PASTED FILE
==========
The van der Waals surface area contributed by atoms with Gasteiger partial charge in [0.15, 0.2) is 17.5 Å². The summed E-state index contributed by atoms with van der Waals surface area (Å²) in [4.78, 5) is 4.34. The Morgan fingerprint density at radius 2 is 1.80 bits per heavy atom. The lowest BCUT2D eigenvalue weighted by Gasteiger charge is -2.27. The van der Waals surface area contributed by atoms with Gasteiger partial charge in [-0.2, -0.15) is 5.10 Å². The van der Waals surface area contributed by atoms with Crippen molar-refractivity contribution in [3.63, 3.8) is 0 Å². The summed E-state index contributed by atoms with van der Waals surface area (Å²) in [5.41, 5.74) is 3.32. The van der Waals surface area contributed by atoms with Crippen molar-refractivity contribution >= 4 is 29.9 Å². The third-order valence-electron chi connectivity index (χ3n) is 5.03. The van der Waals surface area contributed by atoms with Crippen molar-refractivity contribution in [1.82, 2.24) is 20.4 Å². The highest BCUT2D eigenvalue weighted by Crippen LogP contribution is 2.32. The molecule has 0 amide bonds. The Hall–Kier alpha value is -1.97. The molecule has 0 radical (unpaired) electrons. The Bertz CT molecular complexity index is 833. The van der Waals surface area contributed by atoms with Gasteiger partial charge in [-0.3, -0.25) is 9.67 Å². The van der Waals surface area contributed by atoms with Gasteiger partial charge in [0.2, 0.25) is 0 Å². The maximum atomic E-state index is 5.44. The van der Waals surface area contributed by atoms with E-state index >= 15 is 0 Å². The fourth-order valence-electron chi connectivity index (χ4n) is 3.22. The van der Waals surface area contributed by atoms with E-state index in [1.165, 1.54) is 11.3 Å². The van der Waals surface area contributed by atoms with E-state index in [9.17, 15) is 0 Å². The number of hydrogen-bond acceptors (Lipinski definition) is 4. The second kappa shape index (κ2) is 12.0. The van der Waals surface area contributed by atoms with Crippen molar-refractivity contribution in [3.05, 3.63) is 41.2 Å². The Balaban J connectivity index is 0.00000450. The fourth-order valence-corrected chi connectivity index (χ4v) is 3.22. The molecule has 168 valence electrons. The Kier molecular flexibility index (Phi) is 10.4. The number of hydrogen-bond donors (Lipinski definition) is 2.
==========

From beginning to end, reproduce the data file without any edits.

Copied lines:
The van der Waals surface area contributed by atoms with Gasteiger partial charge in [0.15, 0.2) is 17.5 Å². The summed E-state index contributed by atoms with van der Waals surface area (Å²) in [4.78, 5) is 4.34. The Morgan fingerprint density at radius 2 is 1.80 bits per heavy atom. The lowest BCUT2D eigenvalue weighted by Gasteiger charge is -2.27. The van der Waals surface area contributed by atoms with Gasteiger partial charge in [-0.2, -0.15) is 5.10 Å². The van der Waals surface area contributed by atoms with Crippen molar-refractivity contribution in [3.63, 3.8) is 0 Å². The summed E-state index contributed by atoms with van der Waals surface area (Å²) in [5.41, 5.74) is 3.32. The van der Waals surface area contributed by atoms with Crippen molar-refractivity contribution >= 4 is 29.9 Å². The third-order valence-electron chi connectivity index (χ3n) is 5.03. The van der Waals surface area contributed by atoms with Crippen molar-refractivity contribution in [1.82, 2.24) is 20.4 Å². The highest BCUT2D eigenvalue weighted by Crippen LogP contribution is 2.32. The molecule has 0 amide bonds. The Hall–Kier alpha value is -1.97. The molecule has 0 radical (unpaired) electrons. The Bertz CT molecular complexity index is 833. The van der Waals surface area contributed by atoms with Gasteiger partial charge in [-0.3, -0.25) is 9.67 Å². The van der Waals surface area contributed by atoms with Gasteiger partial charge in [0.2, 0.25) is 0 Å². The maximum atomic E-state index is 5.44. The van der Waals surface area contributed by atoms with E-state index >= 15 is 0 Å². The fourth-order valence-electron chi connectivity index (χ4n) is 3.22. The van der Waals surface area contributed by atoms with E-state index in [1.165, 1.54) is 11.3 Å². The van der Waals surface area contributed by atoms with E-state index in [9.17, 15) is 0 Å². The number of hydrogen-bond acceptors (Lipinski definition) is 4. The second kappa shape index (κ2) is 12.0. The van der Waals surface area contributed by atoms with Crippen molar-refractivity contribution in [3.05, 3.63) is 41.2 Å². The Balaban J connectivity index is 0.00000450. The fourth-order valence-corrected chi connectivity index (χ4v) is 3.22. The molecule has 168 valence electrons. The Kier molecular flexibility index (Phi) is 10.4. The number of hydrogen-bond donors (Lipinski definition) is 2.